But the piece asks the legitimate question: "What accounts for Mr. Obama’s stinginess with pardons?"
The author, a visiting fellow at the Heritage Foundation suggests "the most likely answer" lies in the "institutionalization of the process." More specifically, today, "presidents wait for a recommendation from the Office of the Pardon Attorney, in the Department of Justice, before they act on a petition for clemency." Says the author:
Putting the recommendation power in the Department of Justice has institutionalized the hostility of prosecutors to the exercise of the pardon power. No prosecutor, after all, is likely to acknowledge his own error.The problem with this analysis is, of course, that 1) these institutional arrangements have been in place for some time, but have not necessarily resulted in the lethargy of the Obama administration. And 2) the typical act of clemency (as in well over 90 percent) does not involve blowing apart prosecutorial work, or involve correction of error at all. Pardons simply restore the rights of persons who have served their time (if they ever had any) and have integrated themselves back into society as productive members. We suggest that, if it were all a matter of prosecutorial pride, that would be simple. But something much more pernicious is operating here.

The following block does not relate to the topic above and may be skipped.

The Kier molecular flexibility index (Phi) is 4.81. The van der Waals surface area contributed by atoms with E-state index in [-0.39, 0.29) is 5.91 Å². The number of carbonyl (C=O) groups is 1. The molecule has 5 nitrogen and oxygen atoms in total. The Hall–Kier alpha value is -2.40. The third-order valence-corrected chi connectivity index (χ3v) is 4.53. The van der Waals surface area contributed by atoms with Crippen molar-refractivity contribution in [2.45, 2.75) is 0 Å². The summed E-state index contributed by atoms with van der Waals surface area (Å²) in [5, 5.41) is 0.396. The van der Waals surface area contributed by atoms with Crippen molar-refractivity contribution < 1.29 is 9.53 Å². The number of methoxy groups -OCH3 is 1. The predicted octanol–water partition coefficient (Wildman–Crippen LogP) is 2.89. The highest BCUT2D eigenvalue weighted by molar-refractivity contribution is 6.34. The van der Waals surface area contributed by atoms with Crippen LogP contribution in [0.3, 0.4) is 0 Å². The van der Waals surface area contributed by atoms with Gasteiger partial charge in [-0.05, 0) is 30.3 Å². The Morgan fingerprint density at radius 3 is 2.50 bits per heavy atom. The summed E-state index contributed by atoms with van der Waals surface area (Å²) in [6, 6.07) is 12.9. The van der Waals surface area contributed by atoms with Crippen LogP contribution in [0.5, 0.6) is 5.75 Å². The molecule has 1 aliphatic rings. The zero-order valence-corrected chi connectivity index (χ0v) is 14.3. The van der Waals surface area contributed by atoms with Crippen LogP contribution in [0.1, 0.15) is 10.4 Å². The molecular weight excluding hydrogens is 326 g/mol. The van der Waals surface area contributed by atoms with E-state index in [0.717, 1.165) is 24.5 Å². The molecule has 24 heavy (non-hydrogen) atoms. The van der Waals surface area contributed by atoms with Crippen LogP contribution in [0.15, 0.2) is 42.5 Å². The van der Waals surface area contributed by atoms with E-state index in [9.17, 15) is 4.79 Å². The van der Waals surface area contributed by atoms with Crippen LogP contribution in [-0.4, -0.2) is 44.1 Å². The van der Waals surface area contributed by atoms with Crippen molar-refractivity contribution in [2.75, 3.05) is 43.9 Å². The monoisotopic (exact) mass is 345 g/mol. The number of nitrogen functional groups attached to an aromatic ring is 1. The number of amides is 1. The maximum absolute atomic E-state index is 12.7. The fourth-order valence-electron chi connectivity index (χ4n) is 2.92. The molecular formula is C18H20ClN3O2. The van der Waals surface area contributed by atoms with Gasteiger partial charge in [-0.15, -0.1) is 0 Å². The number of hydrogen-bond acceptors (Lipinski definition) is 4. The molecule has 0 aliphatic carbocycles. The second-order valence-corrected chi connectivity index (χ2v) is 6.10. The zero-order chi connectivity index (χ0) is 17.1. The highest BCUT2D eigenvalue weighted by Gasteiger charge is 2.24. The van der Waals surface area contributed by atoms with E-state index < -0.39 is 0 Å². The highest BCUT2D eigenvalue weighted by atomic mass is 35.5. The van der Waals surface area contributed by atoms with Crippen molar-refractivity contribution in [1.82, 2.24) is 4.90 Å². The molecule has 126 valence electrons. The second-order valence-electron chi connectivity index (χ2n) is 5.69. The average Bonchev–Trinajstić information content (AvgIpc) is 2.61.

Nonetheless, the piece suggests that we need to return the pardon power "to its original function" by creating "a pardon-reviewing authority outside of the Department of Justice, as part of the Executive Office of the President." This authority should be staffed "with personnel from a range of disciplines, including prosecutors, sociologists, psychologists, historians, and even, yes, defense lawyers." See full editorial here.